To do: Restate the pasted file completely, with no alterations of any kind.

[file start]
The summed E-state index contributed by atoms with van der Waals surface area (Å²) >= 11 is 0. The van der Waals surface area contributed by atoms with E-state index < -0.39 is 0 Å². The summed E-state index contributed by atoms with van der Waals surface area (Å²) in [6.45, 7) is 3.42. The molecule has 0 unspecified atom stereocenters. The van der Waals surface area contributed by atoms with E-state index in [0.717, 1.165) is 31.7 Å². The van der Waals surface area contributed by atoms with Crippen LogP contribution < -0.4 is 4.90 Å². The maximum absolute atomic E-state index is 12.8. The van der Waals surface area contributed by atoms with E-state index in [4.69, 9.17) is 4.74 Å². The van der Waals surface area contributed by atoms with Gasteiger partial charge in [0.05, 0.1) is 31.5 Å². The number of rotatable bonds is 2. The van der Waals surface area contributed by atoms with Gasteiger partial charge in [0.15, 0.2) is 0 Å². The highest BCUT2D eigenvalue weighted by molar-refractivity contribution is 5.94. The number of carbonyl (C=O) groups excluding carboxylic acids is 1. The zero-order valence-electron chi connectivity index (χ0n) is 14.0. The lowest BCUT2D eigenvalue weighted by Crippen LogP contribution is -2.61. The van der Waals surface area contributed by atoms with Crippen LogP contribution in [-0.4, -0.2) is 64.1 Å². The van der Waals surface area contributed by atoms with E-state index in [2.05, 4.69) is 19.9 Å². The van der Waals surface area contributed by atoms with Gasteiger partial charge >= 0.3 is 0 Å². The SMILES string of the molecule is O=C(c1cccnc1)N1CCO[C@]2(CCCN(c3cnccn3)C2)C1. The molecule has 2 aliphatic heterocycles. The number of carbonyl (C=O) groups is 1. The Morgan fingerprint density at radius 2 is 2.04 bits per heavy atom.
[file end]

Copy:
The summed E-state index contributed by atoms with van der Waals surface area (Å²) >= 11 is 0. The van der Waals surface area contributed by atoms with E-state index < -0.39 is 0 Å². The summed E-state index contributed by atoms with van der Waals surface area (Å²) in [6.45, 7) is 3.42. The molecule has 0 unspecified atom stereocenters. The van der Waals surface area contributed by atoms with E-state index in [0.717, 1.165) is 31.7 Å². The van der Waals surface area contributed by atoms with Crippen LogP contribution < -0.4 is 4.90 Å². The maximum absolute atomic E-state index is 12.8. The van der Waals surface area contributed by atoms with E-state index in [4.69, 9.17) is 4.74 Å². The van der Waals surface area contributed by atoms with Gasteiger partial charge in [0.05, 0.1) is 31.5 Å². The number of rotatable bonds is 2. The van der Waals surface area contributed by atoms with Gasteiger partial charge in [0.15, 0.2) is 0 Å². The highest BCUT2D eigenvalue weighted by molar-refractivity contribution is 5.94. The number of carbonyl (C=O) groups excluding carboxylic acids is 1. The zero-order valence-electron chi connectivity index (χ0n) is 14.0. The lowest BCUT2D eigenvalue weighted by Crippen LogP contribution is -2.61. The van der Waals surface area contributed by atoms with Crippen LogP contribution in [-0.4, -0.2) is 64.1 Å². The van der Waals surface area contributed by atoms with E-state index in [2.05, 4.69) is 19.9 Å². The van der Waals surface area contributed by atoms with Gasteiger partial charge >= 0.3 is 0 Å². The SMILES string of the molecule is O=C(c1cccnc1)N1CCO[C@]2(CCCN(c3cnccn3)C2)C1. The molecule has 2 aliphatic heterocycles. The number of carbonyl (C=O) groups is 1. The Morgan fingerprint density at radius 2 is 2.04 bits per heavy atom.